Extended diatonic arpeggios

Extended Diatonic Arpeggios - Upper-Structure of Chords and Superimposition

Extended diatonic arpeggiosWhen learning how to play jazz guitar, one of the most important device to master is to play each tone of a chord in order to outline a specific progression. This is what we call arpeggios. They are great melodic tools when you want to highlight the chords you are soloing over.

This article is focused on diatonic seventh arpeggios and their extensions. In a first time, before applying these extensions, it is recommended to have a very strong knowledge of the triads, both the chords and the arpeggios.

What Are Extended Diatonic Arpeggios?

Extended diatonic arpeggios are seventh chord arpeggios (R-3-5-7) from the diatonic scale (a.k.a major scale) that contain supplementary notes above the root. These extensions are 9th, 11th and 13th.

Harmonizing The Major Scale

The best way to understand how diatonic arpeggios are built is to harmonize the major scale by stacking thirds in order to get seven distinct chords. You can see that each tetrad chord (four note chords) can be extended with a 9th, 11th and 13th. It means that 9th chords are built with five notes (1-3-5-7-9), 11th chords are built with six notes (1-3-5-7-9-11) and thirteenth chords with seven notes (1-3-5-7-9-11-13). The extensions are represented by the red rectangles.

Upper-Structure / 7th arpeggios / Secondary Arpeggios / Superimposition

The upper-structure of an arpeggio includes the notes above the seventh (9-11-13). This upper-structure takes part of the formation of secondary arpeggios.

For example a Cmaj13 arpeggio is in fact based on a tetrad chord (Cmaj7 : 1-3-5-7) composed of a root (C), major third (E), perfect fifth (G) and major seventh (B). The extensions (the upper-structure) of Cmaj7 derived from the C major scale (the diatonic scale) are the ninth (D), the eleventh (F) and the thirteenth (A). These three chord-tones represent the upper-structure of Cmaj13.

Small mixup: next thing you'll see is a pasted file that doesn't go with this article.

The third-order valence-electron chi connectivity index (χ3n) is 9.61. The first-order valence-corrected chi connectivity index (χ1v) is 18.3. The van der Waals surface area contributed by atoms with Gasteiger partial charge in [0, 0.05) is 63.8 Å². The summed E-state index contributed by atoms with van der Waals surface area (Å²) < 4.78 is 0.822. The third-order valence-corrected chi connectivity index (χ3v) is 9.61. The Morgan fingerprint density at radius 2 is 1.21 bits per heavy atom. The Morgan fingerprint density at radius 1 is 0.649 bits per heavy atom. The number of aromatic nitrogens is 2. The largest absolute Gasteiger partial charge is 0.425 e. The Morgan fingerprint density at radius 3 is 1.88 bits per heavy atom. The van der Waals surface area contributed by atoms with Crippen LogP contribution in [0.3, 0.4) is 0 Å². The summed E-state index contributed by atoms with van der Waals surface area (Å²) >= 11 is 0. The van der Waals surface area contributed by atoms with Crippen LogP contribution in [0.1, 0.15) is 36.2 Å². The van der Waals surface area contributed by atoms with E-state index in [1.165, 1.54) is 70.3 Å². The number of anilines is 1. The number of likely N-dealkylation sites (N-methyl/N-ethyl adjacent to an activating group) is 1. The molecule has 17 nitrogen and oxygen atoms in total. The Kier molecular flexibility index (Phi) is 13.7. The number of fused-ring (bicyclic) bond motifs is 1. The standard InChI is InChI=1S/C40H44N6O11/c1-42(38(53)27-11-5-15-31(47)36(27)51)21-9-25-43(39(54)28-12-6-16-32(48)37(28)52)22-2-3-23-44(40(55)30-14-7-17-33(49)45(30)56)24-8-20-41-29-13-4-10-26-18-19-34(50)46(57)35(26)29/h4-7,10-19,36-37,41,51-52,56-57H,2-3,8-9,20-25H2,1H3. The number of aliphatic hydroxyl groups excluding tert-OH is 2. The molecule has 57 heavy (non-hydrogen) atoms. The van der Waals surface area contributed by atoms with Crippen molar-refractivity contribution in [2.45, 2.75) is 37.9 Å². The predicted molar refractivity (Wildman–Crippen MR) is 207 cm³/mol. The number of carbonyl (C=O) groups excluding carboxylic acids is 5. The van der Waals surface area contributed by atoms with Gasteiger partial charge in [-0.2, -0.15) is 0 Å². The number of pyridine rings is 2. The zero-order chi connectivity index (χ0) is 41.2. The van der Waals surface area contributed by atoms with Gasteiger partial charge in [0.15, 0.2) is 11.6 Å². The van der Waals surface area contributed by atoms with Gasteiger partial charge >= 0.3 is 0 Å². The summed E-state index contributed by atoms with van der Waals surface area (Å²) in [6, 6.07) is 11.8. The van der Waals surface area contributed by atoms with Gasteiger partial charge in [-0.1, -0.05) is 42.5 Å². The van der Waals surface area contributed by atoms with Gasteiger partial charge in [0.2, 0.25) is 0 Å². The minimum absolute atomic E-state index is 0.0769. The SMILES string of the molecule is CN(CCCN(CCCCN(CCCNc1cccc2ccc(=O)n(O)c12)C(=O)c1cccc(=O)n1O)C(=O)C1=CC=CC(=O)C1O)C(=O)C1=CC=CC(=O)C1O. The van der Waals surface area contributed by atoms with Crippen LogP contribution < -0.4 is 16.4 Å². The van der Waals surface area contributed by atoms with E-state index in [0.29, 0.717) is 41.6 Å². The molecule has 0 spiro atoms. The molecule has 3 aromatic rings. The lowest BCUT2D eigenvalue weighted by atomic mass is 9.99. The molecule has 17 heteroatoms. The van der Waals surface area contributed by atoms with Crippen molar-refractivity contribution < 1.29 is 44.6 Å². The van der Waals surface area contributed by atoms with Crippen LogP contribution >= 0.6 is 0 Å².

From this you can see that a Cmaj13 arpeggio is built with four distinct secondary arpeggios that are Cmaj7, Em7, G7 and a Bm7b5. This is closely related to another technique very used by improvisers, composers and arrangers called diatonic substitution.

 

The Dmin13 arpeggio below is a combination of four seventh arpeggios. Dmin7 (D-F-A-C), Fmaj7 5 (F-A-C-D), Amin7 (A-C-E-G) and Cmaj7 (C-E-G-B).

Em11 (b9,b13) is produced when you harmonize the degree III of the diatonic scale. It is built with four tetrad arpeggios. Em7 starting on the root, G7 starting on the third, Bm7b5 starting on the fifth and Dm7 starting on the minor seventh.

When stacking thirds on the degree IV of the major scale you get an extended major 7 arpeggio named maj13(#11). This arpeggio is composed of four secondary arpeggios : two major 7 arpeggios and two min7 arpeggios.

The following exercise shows how the V degree (dominant) can be extended with three chords-tones, thus giving four seventh arpeggios. G7, Bm7b5, Dm7 and FMaj7.

The arpeggio of the VI degree is a minor seventh arpeggio extended with a 9th, 11th and 13th. You can see the four superimposed arpeggios within this extended arpeggio.

The last arpeggio related to the VII degree of the diatonic scale contains a b5, b9 and b13.

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